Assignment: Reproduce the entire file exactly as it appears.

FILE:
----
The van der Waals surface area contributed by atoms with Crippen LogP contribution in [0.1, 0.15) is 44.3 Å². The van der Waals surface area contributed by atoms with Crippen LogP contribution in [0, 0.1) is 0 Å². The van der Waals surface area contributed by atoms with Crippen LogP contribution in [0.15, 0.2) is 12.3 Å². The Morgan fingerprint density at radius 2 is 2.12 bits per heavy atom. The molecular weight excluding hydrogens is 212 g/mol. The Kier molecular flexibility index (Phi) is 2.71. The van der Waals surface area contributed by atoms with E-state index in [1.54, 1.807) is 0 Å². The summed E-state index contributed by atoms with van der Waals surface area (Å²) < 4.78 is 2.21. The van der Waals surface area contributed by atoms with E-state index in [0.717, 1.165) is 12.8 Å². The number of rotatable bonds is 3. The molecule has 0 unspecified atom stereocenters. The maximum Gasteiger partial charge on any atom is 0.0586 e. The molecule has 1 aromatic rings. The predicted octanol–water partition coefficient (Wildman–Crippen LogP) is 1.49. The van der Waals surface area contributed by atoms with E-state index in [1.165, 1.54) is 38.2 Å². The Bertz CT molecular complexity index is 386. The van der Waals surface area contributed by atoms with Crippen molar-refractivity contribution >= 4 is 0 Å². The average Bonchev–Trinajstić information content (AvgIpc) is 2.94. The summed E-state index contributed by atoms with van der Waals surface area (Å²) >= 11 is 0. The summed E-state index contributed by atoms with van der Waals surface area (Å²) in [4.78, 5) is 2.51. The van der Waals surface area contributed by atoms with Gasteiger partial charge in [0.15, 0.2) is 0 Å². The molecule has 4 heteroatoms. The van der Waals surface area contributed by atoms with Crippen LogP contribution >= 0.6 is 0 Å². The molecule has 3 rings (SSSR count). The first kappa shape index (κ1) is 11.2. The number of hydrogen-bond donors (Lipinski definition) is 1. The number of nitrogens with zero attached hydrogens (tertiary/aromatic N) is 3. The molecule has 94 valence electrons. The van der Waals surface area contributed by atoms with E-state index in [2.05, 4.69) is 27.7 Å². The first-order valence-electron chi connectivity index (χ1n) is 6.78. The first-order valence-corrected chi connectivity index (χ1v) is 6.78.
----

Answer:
The van der Waals surface area contributed by atoms with Crippen LogP contribution in [0.1, 0.15) is 44.3 Å². The van der Waals surface area contributed by atoms with Crippen LogP contribution in [0, 0.1) is 0 Å². The van der Waals surface area contributed by atoms with Crippen LogP contribution in [0.15, 0.2) is 12.3 Å². The Morgan fingerprint density at radius 2 is 2.12 bits per heavy atom. The molecular weight excluding hydrogens is 212 g/mol. The Kier molecular flexibility index (Phi) is 2.71. The van der Waals surface area contributed by atoms with E-state index in [1.54, 1.807) is 0 Å². The summed E-state index contributed by atoms with van der Waals surface area (Å²) < 4.78 is 2.21. The van der Waals surface area contributed by atoms with E-state index in [0.717, 1.165) is 12.8 Å². The number of rotatable bonds is 3. The molecule has 0 unspecified atom stereocenters. The maximum Gasteiger partial charge on any atom is 0.0586 e. The molecule has 1 aromatic rings. The predicted octanol–water partition coefficient (Wildman–Crippen LogP) is 1.49. The van der Waals surface area contributed by atoms with E-state index in [1.165, 1.54) is 38.2 Å². The Bertz CT molecular complexity index is 386. The van der Waals surface area contributed by atoms with Crippen molar-refractivity contribution >= 4 is 0 Å². The average Bonchev–Trinajstić information content (AvgIpc) is 2.94. The summed E-state index contributed by atoms with van der Waals surface area (Å²) >= 11 is 0. The summed E-state index contributed by atoms with van der Waals surface area (Å²) in [4.78, 5) is 2.51. The van der Waals surface area contributed by atoms with Gasteiger partial charge in [0.15, 0.2) is 0 Å². The molecule has 4 heteroatoms. The van der Waals surface area contributed by atoms with Crippen LogP contribution >= 0.6 is 0 Å². The molecule has 3 rings (SSSR count). The first kappa shape index (κ1) is 11.2. The number of hydrogen-bond donors (Lipinski definition) is 1. The number of nitrogens with zero attached hydrogens (tertiary/aromatic N) is 3. The molecule has 94 valence electrons. The van der Waals surface area contributed by atoms with E-state index in [2.05, 4.69) is 27.7 Å². The first-order valence-electron chi connectivity index (χ1n) is 6.78. The first-order valence-corrected chi connectivity index (χ1v) is 6.78.